“I was brought into Lytton with a police escort and got some remaining animals that were still alive, wandering around,” she said. “It was unreal there with dead goats and people's dead pets lying around.”

Kennedy said she hauled ten loads of displaced livestock out of Merritt and around the Lower Nicola, and some from Monte Lake, almost getting trapped at one point when the fire raged down the mountain and crossed the highway.

She stays calm under fire, doing her best to respond effectively in emergency situations while people are going through loss, and fear and emotions. She seems to be a rock when needed.

“I have my moments on my own time,” she said. “Everyone says I’m an adrenaline junky. I just dive in when it is needed, I don’t really think about it.”

A pen of miniature ponies at Sageview Ranch in Kamloops.
A pen of miniature ponies at Sageview Ranch in Kamloops.

Following months of deadly wildfires, the floods hit Merritt and surrounding communities when the Coldwater River changed its course and overflowed its banks, destroying towns and crucial roadways.

“RCMP called me to say there were animals trapped and they would have to put them down as there was no way to drive in or out,” Kennedy said. “I rented a helicopter for two days, carrying three horses, a pregnant cow, three goats, 14 dogs and an illegal monkey out of the flooded areas.”

READ MORE: Spences Bridge woman lost everything in floods, needs to bring therapy horse home

As director of the B.C. Horse Council, Kennedy had access to an emergency relief fund for the helicopter, but said in the end, CTV News paid for the whole thing.

Kennedy said this year has been relatively quiet, other than a call from authorities to pick up horses that were involved a deadly collision on the Coquihalla Highway on Oct. 22.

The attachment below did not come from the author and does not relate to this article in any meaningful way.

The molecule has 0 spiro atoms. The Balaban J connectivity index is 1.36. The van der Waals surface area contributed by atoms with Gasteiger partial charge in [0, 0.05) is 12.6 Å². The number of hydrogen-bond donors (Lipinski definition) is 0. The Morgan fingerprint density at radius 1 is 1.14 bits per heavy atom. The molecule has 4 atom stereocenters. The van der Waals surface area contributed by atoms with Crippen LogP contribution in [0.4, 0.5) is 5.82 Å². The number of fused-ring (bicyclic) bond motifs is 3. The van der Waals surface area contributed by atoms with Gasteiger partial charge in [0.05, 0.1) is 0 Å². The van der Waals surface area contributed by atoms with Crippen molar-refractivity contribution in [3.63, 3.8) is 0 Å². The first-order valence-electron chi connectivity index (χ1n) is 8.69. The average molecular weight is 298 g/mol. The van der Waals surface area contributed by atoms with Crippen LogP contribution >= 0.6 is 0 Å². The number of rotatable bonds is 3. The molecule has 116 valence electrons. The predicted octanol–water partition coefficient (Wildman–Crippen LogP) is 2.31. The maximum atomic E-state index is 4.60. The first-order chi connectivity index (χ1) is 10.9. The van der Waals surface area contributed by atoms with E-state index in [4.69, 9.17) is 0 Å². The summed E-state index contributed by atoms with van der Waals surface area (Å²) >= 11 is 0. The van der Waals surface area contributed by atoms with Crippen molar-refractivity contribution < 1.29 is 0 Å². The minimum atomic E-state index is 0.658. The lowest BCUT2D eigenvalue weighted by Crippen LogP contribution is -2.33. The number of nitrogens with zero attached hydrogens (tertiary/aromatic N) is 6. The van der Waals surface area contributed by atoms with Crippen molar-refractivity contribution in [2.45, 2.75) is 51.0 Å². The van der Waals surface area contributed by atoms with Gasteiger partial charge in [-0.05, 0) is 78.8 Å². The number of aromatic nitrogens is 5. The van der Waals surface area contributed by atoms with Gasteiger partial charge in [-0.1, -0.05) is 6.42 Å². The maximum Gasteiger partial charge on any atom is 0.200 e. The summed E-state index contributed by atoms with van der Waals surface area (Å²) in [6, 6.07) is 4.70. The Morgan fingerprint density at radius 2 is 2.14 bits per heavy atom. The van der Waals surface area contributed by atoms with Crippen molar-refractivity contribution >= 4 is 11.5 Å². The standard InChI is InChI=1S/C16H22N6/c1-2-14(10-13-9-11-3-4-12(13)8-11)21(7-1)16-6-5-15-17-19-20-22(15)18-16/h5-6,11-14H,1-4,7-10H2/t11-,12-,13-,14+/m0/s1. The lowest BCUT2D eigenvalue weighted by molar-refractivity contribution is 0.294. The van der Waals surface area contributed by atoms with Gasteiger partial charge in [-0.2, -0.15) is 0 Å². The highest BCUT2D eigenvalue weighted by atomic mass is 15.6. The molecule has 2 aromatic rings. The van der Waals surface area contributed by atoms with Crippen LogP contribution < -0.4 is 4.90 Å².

“This was my first fatality, and the victim was a young man,” she said. “It is very sad.”

READ MORE: One person dead, another injured following Coquihalla crash involving horses

Kennedy was able to safely retrieve the five horses, but also involved in the fatal accident were two dogs, one of which is a rottweiler that was supposed to be transported to Alberta.

“The airlines won’t fly a rotti, so in the end, it was decided he would just stay here with me.”

Chaser the rotti is by far not the only animal that has ended up living on the ranch out of the ashes of disaster. In fact, Kennedy now has a whole collection of animals, from dogs, to cows, to donkeys to miniature ponies.

Kelly Kennedy with some rescued animals on her Sageview Ranch in Kamloops.
Kelly Kennedy with some rescued animals on her Sageview Ranch in Kamloops.

“People will refuse to take them back and just leave them here,” she said.

Kennedy said she has formed wonderful lifelong friendships and connections through working with so many others through adversity.

To contact a reporter for this story, email Shannon Ainslie or call 250-819-6089 or email the editor. You can also submit photos, videos or news tips to the newsroom and be entered to win a monthly prize draw.